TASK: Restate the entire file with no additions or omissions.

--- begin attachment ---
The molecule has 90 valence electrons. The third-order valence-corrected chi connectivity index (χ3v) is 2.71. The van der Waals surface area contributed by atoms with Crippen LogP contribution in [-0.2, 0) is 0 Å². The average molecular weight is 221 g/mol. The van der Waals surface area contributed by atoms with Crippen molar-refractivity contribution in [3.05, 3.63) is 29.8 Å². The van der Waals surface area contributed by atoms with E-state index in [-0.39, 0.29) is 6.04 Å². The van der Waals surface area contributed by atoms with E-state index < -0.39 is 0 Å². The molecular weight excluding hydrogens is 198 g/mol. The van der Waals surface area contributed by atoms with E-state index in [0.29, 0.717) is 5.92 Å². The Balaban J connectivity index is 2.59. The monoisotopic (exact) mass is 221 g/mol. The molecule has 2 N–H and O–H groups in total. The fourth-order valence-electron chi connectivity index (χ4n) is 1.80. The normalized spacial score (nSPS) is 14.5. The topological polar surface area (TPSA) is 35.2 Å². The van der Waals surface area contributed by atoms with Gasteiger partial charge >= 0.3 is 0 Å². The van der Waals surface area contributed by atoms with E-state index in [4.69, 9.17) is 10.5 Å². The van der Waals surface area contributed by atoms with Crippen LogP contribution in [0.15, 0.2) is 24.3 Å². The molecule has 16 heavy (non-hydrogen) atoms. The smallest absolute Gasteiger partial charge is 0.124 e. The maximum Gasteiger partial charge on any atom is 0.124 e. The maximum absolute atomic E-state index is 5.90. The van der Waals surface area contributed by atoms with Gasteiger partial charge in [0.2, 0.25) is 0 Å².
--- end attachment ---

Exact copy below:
The molecule has 90 valence electrons. The third-order valence-corrected chi connectivity index (χ3v) is 2.71. The van der Waals surface area contributed by atoms with Crippen LogP contribution in [-0.2, 0) is 0 Å². The average molecular weight is 221 g/mol. The van der Waals surface area contributed by atoms with Crippen molar-refractivity contribution in [3.05, 3.63) is 29.8 Å². The van der Waals surface area contributed by atoms with E-state index in [-0.39, 0.29) is 6.04 Å². The van der Waals surface area contributed by atoms with E-state index < -0.39 is 0 Å². The molecular weight excluding hydrogens is 198 g/mol. The van der Waals surface area contributed by atoms with E-state index in [0.29, 0.717) is 5.92 Å². The Balaban J connectivity index is 2.59. The monoisotopic (exact) mass is 221 g/mol. The molecule has 2 N–H and O–H groups in total. The fourth-order valence-electron chi connectivity index (χ4n) is 1.80. The normalized spacial score (nSPS) is 14.5. The topological polar surface area (TPSA) is 35.2 Å². The van der Waals surface area contributed by atoms with Gasteiger partial charge >= 0.3 is 0 Å². The van der Waals surface area contributed by atoms with E-state index in [4.69, 9.17) is 10.5 Å². The van der Waals surface area contributed by atoms with Crippen LogP contribution in [0.15, 0.2) is 24.3 Å². The molecule has 16 heavy (non-hydrogen) atoms. The smallest absolute Gasteiger partial charge is 0.124 e. The maximum Gasteiger partial charge on any atom is 0.124 e. The maximum absolute atomic E-state index is 5.90. The van der Waals surface area contributed by atoms with Gasteiger partial charge in [0.2, 0.25) is 0 Å².